Mr. Davis said, very much shocked by Mr. Seward’s answer, “But Mr. Seward, do you never speak from conviction alone?”  “Never,” answered he. Mr. Davis raised up his . . . head, and with much heat whispered, “As God is my judge, I never spoke from any other motive.”

After this inscrutable human moral, or immoral, paradox left us, we sat long discussing him with sincere regret, and the hope that he had been making a feigned confidence to amuse us. He [Seward] frankly avowed that truth should be held always subsidiary to an end, and if some other statement could sub serve that end, he made it. He said, again and again, that political strife was a state of war, and in war all stratagems were fair.

About this time Mr. Seward came forward into greater prominence, and became the most notable leader of the Republican party. Mr. [President James] Buchanan said: “He was much more of a politician than a statesman, without strong convictions; he understood the art of preparing in his closet and uttering before the public, antithetical sentences, well-calculated to both inflame the ardor of his anti-slavery friends and exasperate his pro-slavery opponents . . . he thus aroused passions, probably without so intending, which it was beyond his power to control.”

(Jefferson Davis, A Memoir By His Wife Varina, N&A Publishing, 1990, excerpts, pp. 580-652)

Indispensable African Slaves

In his message to Congress on 29 April 1861, President Jefferson Davis cited the Northern threat to the South’s labor system as a cause of withdrawal from political union with the North. The murderous raid of John Brown in 1859 had convinced the South of the North’s violent intentions, which were supported by influential and wealthy men.

Bernhard Thuersam,


Indispensable African Slaves

“As soon . . . as the Northern States that prohibited African slavery within their limits had reached a number sufficient to give their representation a controlling voice in the Congress, a persistent and organized system of hostile measures against the rights of the owners of slaves in the southern States was inaugurated and gradually extended. A continuous series of measures was devised and prosecuted for the purpose of rendering insecure the tenure of property in slaves . . .

Senators and Representatives were sent to the common councils of the nation, whose chief title to this distinction consisted in the display of a spirit of ultra-fanaticism, and whose business was . . . to awaken the bitterest hatred against the citizens of sister States, by violent denunciation of their institutions; the transaction of public affairs was impeded by repeated efforts to usurp powers not delegated by the Constitution, for the purpose of . . . reducing those States which held slaves to a condition of inferiority.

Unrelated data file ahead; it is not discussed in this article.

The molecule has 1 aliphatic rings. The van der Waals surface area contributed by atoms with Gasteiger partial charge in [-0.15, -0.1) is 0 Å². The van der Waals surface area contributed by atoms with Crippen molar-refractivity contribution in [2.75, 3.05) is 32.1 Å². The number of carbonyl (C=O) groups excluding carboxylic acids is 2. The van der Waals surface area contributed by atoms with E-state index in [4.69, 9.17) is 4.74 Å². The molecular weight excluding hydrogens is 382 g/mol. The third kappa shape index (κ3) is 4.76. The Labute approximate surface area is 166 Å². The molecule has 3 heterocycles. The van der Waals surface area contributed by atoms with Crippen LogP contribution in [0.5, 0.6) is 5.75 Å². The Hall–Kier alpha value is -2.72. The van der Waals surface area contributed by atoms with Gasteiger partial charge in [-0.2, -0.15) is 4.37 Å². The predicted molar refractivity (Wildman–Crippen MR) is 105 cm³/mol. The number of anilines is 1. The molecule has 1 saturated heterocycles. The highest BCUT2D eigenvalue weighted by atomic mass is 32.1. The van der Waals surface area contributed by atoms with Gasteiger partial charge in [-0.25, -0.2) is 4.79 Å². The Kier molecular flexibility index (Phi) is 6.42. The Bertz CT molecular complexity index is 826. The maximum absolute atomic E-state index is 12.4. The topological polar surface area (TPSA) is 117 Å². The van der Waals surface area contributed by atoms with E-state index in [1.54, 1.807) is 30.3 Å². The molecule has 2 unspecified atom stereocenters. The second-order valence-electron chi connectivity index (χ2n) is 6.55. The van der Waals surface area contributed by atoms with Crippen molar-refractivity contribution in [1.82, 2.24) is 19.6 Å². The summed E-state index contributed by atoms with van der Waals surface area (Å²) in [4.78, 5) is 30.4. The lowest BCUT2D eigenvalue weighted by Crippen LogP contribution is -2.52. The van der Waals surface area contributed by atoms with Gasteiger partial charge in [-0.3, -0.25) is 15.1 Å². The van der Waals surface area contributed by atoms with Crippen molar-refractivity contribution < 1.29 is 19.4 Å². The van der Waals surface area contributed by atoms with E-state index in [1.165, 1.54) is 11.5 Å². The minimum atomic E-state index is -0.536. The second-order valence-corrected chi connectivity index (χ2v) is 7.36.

In the meantime, the African slaves had augmented in number from about 600,000, at the date of the adoption of the constitutional compact, to upward of 4,000,000. In moral and social condition they had been elevated from brutal savages into docile, intelligent and civilized agricultural laborers, and supplied not only with bodily comforts but with careful religious instruction.

Under the supervision of a superior race, their labor had been so directed as not only to allow a gradual and marked amelioration of their own condition, but to convert hundreds of thousands of square miles of the wilderness into cultivated lands covered with a prosperous people; towns and cities had sprung into existence, and had rapidly increased in wealth and population under the social system of the South . . . and the productions of cotton, sugar, and tobacco, for the full development and continuance of which the labor of African slaves was and is indispensable, had swollen to an amount which formed nearly three-fourths of the exports of the whole United States and had become absolutely necessary to the wants of civilized man.

With interests of such overwhelming magnitude imperiled, the people of the Southern States were driven by the conduct of the North to the adoption of some course of action to avert the danger with which they were openly menaced.”

(The Causes of the Civil War, Kenneth M. Stampp, editor, Prentice-Hall Inc., 1965, pp. 134-135)

Unfounded Fears of Slavery Expansion

Lincoln receives insufficient credit for his part in defeating the compromise measures of 1860-61 which would have averted war, whose effects are still felt today. The author below asserts that slavery had reached its natural limits and was “a cumbersome and expensive system [that] could show profits only as long as it could find plenty of rich land to cultivate” and a market that would take the product. He adds that “the free farmers in the North who dreaded its further spread had nothing to fear. Even those who wished [slavery] destroyed had only to wait a little while – perhaps a generation, probably less. It was summarily destroyed at a frightful cost to the whole country and one-third of the nation was impoverished for forty years.”